Unlike regular defibrillators, an automated external defibrillator requires minimal training to use. It automatically diagnoses the heart rhythm and determines if a shock is needed. Automatic models will administer the shock without the user's command. Semi-automatic models will tell the user that a shock is needed, but the user must tell the machine to do so, usually by pressing a button. In most circumstances, the user cannot override a "no shock" advisory by an AED. Some AEDs may be used on children - those under 55 lbs (25 kg) in weight or under age 8. If a particular model of AED is approved for pediatric use, all that is required is the use of more appropriate pads. Some organizations, such as the American Heart Association, recommend that if pediatric AED pads are not available, adult pads should be used to determine if the child is in a shockable rhythm. There is insufficient evidence to suggest that a child, in a shockable cardiac arrest, can be "hurt" by an adult defibrillation energy setting.Fact|date=December 2007

All AEDs approved for use in the United States use an electronic voice to prompt users through each step. Because the user of an AED may be hearing impaired, many AEDs now include visual prompts as well. Most units are designed for use by non-medical operators. Their ease of use has given rise to the notion of public access defibrillation (PAD), which experts agree has the potential to be the single greatest advance in the treatment of out-of-hospital cardiac arrest since the invention of CPR. [ [http://circ.ahajournals.org/cgi/content/full/102/suppl_1/I-1?ijkey=0ea84b1fa73ef72b72aef923e0f1adc6d4fd6ba5&keytype2=tf_ipsecsha Introduction to the International Guidelines 2000 for CPR and ECC] ]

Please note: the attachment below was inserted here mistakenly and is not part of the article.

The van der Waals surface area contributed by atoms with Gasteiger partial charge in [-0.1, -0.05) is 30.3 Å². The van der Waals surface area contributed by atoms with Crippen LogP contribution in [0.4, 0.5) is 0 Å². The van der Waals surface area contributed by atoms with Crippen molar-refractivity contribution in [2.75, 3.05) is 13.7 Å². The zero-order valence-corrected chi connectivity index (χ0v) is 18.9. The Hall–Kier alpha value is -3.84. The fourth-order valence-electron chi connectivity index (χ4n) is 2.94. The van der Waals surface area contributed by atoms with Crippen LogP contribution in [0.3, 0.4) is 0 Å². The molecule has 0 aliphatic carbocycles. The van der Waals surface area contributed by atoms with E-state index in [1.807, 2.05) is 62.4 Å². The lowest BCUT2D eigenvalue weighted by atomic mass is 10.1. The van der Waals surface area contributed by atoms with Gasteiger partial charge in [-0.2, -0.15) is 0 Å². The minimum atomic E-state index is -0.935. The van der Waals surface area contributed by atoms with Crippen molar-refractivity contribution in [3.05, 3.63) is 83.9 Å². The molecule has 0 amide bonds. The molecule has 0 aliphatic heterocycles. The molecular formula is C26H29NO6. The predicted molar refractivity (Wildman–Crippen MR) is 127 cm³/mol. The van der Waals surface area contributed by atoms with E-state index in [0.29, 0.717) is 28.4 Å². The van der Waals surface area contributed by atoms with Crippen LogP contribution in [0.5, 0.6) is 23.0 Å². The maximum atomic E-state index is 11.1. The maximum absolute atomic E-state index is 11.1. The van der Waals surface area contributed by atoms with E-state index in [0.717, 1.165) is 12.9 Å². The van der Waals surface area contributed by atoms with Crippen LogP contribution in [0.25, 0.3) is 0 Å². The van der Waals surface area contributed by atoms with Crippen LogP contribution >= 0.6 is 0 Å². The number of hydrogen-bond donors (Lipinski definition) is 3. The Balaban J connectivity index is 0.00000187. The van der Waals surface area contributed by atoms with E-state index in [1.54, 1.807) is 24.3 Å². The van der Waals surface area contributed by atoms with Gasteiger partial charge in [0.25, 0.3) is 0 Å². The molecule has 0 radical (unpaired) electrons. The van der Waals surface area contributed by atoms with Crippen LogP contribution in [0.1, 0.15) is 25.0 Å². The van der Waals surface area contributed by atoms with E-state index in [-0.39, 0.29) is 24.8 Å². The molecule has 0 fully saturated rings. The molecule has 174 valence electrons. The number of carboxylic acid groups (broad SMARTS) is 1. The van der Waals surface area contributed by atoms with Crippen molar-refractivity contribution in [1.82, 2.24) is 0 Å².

Liability

Most health professionalsWho|date=December 2007 agree that automated external defibrillators are so easy to use that most states in the United States now include the "good faith" use of an AED by any person under the Good Samaritan laws. [ [http://www.ncsl.org/programs/health/aed.htm Laws on Cardiac Arrest and Defibrillators, 2008 update.] National Conference of State Legislatures. Retrieved on 2008-03-23.] "Good faith" protection under a Good Samaritan law means that a volunteer responder (not acting as a part of one's occupation) cannot be held civilly liable for the harm or death of a victim by providing improper or inadequate care, given that the harm or death was not intentional and the responder was acting within the limits of their training and in good faith. In the United States, Good Samaritan laws provide some protection for the use of AEDs by trained and untrained responders. [ [http://www.ncsl.org/programs/health/aed.htm State Laws on Heart Attacks, Cardiac Arrest & Defibrillators] ] AEDs create little liability if used correctly;Fact|date=December 2007 NREMT-B and many state EMT training and many CPR classes incorporate or offer AED education as a part of their program. In addition to Good Samaritan laws, Ontario, Canada also has the "Chase McEachern Act (Heart Defibrillator Civil Liability), 2007 (Bill 171 – Subsection N)", passed in June, 2007, [ [http://www.e-laws.gov.on.ca/DBLaws/Source/Statutes/English/2007/S07010_e.htm Health System Improvement Act, 2007] Retrieved on 26 June 2007] which protects individuals from liability for damages that may occur from their use of an AED to save someone's life at the immediate scene of an emergency unless damages are caused by gross negligence.

References

External links

* [http://www.americanheart.org/presenter.jhtml?identifier=1200000 American Heart Association: Learn & Live]
* [http://www.redcross.org/services/hss/courses/aed.html American Red Cross: Saving a Life is as Easy as A-E-D]
* [http://www.fda.gov/hearthealth/treatments/medicaldevices/aed.html FDA Heart Health Online: Automated External Defibrillator (AED)]
* [http://www.resus.org.uk Resuscitation Council (UK)]